Nothing's Ever Truly Safe Online

Illustration By Andrew Khanian

Illustration By Andrew Khanian

On March 17, Cambridge Analytica, a political data firm based in the United Kingdom, came under fire after it was discovered that the firm had taken the personal information of over 50 million Facebook users to influence the 2016 U.S election.

Naturally, people were furious upon knowing this, causing the hashtag #DeleteFacebook to go viral, urging others to leave Facebook and delete their accounts. However, what people don’t realize is that their data has always been at risk, and has been used to make large amounts of money both legally and illegally.

The whole situation has been somewhat overblown thanks to our current political climate, and there are some things to clear up. First off, the information taken was about who you were, what you liked, and what kinds of sites you visited frequently. Secondly, the reason why Facebook allowed such a thing to even happen, and why they took this long to take any kind of action, was because this was business as usual.

Your thoughts may be confused. “Business as usual?" To answer that, we need to answer another question: How does a website like Facebook make money? A website that provides the ability to socialize with anyone anywhere for free can’t just sustain itself with people interacting with the site, even if there are millions of people on the site. The solution is that Facebook sells your data to advertisers.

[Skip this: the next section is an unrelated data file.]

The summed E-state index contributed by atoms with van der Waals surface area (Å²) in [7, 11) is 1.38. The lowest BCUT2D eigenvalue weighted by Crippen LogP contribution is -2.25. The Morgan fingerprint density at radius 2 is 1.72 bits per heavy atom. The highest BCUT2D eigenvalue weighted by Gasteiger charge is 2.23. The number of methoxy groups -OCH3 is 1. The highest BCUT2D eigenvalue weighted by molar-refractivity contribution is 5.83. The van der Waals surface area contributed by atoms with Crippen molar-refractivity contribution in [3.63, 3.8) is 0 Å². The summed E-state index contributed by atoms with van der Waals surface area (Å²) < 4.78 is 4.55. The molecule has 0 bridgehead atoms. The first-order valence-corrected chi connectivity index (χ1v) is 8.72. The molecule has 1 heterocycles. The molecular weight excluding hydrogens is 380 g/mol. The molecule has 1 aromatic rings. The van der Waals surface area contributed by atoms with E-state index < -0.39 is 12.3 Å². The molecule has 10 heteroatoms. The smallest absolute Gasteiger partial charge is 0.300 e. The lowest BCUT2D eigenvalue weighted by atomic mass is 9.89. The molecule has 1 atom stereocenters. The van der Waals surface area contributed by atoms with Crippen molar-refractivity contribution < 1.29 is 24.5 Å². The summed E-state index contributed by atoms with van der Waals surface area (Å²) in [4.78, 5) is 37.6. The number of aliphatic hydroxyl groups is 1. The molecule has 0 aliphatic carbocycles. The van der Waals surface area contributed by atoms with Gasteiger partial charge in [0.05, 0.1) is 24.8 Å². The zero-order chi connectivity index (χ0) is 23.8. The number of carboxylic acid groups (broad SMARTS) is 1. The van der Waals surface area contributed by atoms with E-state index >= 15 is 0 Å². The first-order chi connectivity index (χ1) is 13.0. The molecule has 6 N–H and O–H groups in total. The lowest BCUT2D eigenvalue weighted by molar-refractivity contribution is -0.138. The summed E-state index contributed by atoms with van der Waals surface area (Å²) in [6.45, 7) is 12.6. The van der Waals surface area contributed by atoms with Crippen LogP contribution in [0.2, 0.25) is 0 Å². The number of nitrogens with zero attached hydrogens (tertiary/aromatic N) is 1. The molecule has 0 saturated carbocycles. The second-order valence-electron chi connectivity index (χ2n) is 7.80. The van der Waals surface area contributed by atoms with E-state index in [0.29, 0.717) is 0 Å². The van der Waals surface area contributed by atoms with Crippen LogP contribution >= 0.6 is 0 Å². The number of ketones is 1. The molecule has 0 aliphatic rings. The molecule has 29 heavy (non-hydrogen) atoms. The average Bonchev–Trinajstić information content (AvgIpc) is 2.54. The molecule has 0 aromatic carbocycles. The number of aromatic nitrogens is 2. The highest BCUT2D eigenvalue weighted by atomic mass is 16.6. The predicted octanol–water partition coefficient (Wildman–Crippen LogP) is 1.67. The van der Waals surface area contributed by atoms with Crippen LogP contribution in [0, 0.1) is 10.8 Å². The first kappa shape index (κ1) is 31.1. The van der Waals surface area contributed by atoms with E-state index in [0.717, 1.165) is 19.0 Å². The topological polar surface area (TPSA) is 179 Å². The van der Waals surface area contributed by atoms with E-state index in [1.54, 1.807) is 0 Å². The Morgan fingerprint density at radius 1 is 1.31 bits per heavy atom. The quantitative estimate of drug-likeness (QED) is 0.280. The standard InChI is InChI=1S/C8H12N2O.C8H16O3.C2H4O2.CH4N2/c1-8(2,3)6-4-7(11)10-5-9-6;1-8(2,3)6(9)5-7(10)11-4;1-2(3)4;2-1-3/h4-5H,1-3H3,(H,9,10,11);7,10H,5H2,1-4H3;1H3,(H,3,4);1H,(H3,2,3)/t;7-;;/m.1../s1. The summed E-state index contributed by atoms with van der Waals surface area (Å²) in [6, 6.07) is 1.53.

Facebook's CEO and co-founder, Mark Zuckerberg, claims it is the companies' “responsibility to protect your data,” and they willingly sell that “protected” data to advertisers. To be fair, Facebook never sells personal data that specifically identifies anyone. The information may be anonymous, but your movements, your behaviors, your likes and dislikes, and everything you do on Facebook is tracked and sold off. The same kind of nonsense we don’t want the government to do, but Facebook does and makes money off it.

Nevertheless, Cambridge Analytica isn’t an advertising company, and even then, the data they obtained isn’t what Facebook would’ve provided. So, what’s going on there? To put it short, a researcher at Cambridge University created an app that allowed him to obtain personal information via an online quiz which, when accessed, allowed them to get data from quiz takers and their friends. But maybe this is an isolated incident, our information is safe all the time, right?

Nope, we’ve always been at risk since the internet exploded in usage, and there have been plenty of hacks and data breaches, with some affecting a few dozen people to billions of people. In 2013, Yahoo had over one billion of user accounts hacked and information stolen, which has since been used for various illegal activities. In 2016, Uber had 57 million accounts hacked. In 2013, Target had 110 million accounts compromised, and the list goes on. The point is that hackers are going to find ways to access your account, and the security of these companies may not be able to stop them.

So, what can you do? To be brutally honest, there’s not a lot. You can add more security to your online accounts by making more complex codes, add more security checks, pretty much add every single kind of security setting they offer, but in this digital age, hackers find ways around it all. The best advice anyone can offer is to simply be extremely cautious about what kind of information you share online and to who you share the information with. Cambridge Analytica was simply another reminder to how easy it is to steal online information.